Buddy Myer, had there been no Charlie Gehringer, would be considered the best second baseman of his era. He had other peers that were quality players, two, Billy Herman and Tony Lazzeri, have been inducted to the Hall of Fame, but the portside-swinging second baseman stacks up awfully well to those two gents. Gehringer, The Mechanical Man, was clearly the cream of the 1930s 2B crop, but his runner-up might be left out of the Hall of Fame. Myer was a gifted, all-round performer who had terrific offensive value and possessed a glove superior to both Herman and Lazzeri. Buddy’s career fielding percentage at second base was an impressive .974 (five points above league average at the position) while Herman and Lazzeri fielded at an identical .967 clip.
Myer had a substantial edge in career fielding percentage over both Herman and Lazzeri. The Washington second baseman led the AL twice in fielding percentage while the slugging New York Yankee, Tony Lazzeri, never paced the junior circuit in fielding. The Washington man accumulated more career putouts at second base than Laz, but Tony hit with authority while Buddy, whose homefield was the cavernous Griffith Stadium, hit more to contact. The two men were terrific second basemen but newspaper writers of the time knew Lazzeri was inferior to Buddy at playing the position. An article written during the prime of their careers compared Myer more favorably to Charlie Gehringer, regarded by all analysts as the best 2B of their time, than Tony Lazzeri.
Offensively, Buddy Myer left little to be desired. The Senators weren’t known for their slugging, due in most part to their massive home stadium, but blasting the sphere, regardless his homefield, was never Buddy’s offensive game. The best contact hitter among second basemen of his day–not named Gehringer, of course–Myer owned an enviable batting eye. The Senators second basemen played ten years in which he had twice as many walks as strikeouts. Charlie Gehringer is the only second basemen who played in roughly the same era to top Myer’s mark with twelve seasons–nobody else even comes close. Billy Herman had five years in which he walked twice as much as he fanned while Red Schoendienst had five as well. Yankee Hall of Famers Joe Gordon and Tony Lazzeri had one such year combined between the two, with Gordon achieving the feat.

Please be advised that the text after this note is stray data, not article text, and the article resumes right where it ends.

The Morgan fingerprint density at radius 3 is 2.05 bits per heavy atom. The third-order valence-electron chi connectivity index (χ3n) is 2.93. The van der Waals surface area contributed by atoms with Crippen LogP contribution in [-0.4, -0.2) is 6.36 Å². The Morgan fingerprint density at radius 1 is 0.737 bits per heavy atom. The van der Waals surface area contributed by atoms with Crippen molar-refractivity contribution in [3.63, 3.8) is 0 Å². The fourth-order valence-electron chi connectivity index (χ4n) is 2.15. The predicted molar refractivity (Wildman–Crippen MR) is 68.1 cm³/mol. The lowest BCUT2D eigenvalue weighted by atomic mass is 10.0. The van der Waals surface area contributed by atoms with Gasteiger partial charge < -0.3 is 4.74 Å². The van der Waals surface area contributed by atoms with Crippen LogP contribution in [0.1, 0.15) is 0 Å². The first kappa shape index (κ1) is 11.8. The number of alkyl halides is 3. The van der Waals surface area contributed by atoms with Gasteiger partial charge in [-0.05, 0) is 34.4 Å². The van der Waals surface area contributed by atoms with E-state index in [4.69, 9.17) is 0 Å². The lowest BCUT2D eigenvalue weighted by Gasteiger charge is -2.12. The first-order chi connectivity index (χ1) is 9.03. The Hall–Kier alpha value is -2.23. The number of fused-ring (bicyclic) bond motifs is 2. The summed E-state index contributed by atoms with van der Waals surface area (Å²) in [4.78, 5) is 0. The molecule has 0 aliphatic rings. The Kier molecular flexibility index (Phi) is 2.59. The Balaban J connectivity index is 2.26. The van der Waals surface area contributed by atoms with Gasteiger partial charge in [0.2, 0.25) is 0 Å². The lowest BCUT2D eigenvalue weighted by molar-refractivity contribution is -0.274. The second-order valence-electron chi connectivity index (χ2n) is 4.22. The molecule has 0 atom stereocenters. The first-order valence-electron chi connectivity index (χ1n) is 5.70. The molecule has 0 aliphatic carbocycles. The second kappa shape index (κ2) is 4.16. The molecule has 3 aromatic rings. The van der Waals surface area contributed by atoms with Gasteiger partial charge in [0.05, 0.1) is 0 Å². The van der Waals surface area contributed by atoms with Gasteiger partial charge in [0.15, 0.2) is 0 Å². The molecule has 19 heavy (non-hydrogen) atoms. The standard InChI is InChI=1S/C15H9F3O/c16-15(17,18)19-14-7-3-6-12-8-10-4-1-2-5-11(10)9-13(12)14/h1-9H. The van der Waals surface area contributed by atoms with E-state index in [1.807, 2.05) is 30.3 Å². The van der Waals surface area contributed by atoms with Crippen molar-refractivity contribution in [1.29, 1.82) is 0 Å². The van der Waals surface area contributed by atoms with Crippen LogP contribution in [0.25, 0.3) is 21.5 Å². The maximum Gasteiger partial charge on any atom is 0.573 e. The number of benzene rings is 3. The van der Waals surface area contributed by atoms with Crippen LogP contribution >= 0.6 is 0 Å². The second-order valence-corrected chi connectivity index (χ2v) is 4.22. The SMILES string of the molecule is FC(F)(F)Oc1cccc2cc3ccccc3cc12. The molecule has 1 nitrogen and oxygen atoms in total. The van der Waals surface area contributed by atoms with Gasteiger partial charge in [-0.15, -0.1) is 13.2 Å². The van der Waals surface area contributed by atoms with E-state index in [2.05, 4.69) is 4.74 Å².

One of the most interesting facts on Buddy Myer is that he is the only American League infielder of the prewar years to win a batting title and not be named to the Hall of Fame. Buddy employed his remarkable batting eye to advantage, which enabled him to be a threat for a batting title year after year. What his sharp eye also did was enable him to post some impressive on-base percentages. Buddy’s career OBP of .389 exceeds all of his aforementioned Hall of Fame peers, with the typical exception of Gehringer. Lazzeri’s career on-base percentage was nine points below Myer at .380, followed by Herman’s .367, Gordon’s ,357 and Red Schoendienst’s rather poor .337 career on-base percentage. His on-base skills allowed him to be rack up more career stolen bases with 157 than Lazzeri (148), Gordon (89), Schoendienst (89) and Herman (67).
Although he wasn’t a slugger in the Lazzeri mold, Myer was a terrific run producer–better than Billy Herman. The mite second basemen posted a 100 RBI/100 run scored season during his career, a feat never achieved by Herman or Red Schoendienst. When looking at their runs manufactured average, the combination of runs scored with runs driven in, Myer has an edge on the Hall of Famers as well. Myer average 1.053 runs manufactured per game during his career, which is an average that eclipses Herman’s 1.042 and blows Schoendienst’s meager 0.901 average out of the water.
When an analyst wants to make a case for a player’s Hall of Fame induction, the best way is by comparing his stats to players already enshrined. Myer’s career stats are pretty fair indeed, with many exceeding the standards of the gents already enshrined. Billy Herman was widely regarded as the top second baseman of the National League during the pre-war years they played in, and Myer has many similarities to Herman in the most common of stats. Buddy Myer scored 1,174 runs to Herman’s 1,163. Myer drove in 850 runs compared to Herman’s 839. Herman’s batting average was a point higher at .304 to Myer’s .303, as was Herman’s .407 slugging average–Myer had a career .406 SA. But in the third slash line category, which makes Myer’s slash line far superior to Herman’s, is the 22 point separation Buddy has in on-base percentage: .389 to Herman’s .367. When compared to his Hall of Fame peers, Buddy Myer looks to be a very strong candidate for enshrinement.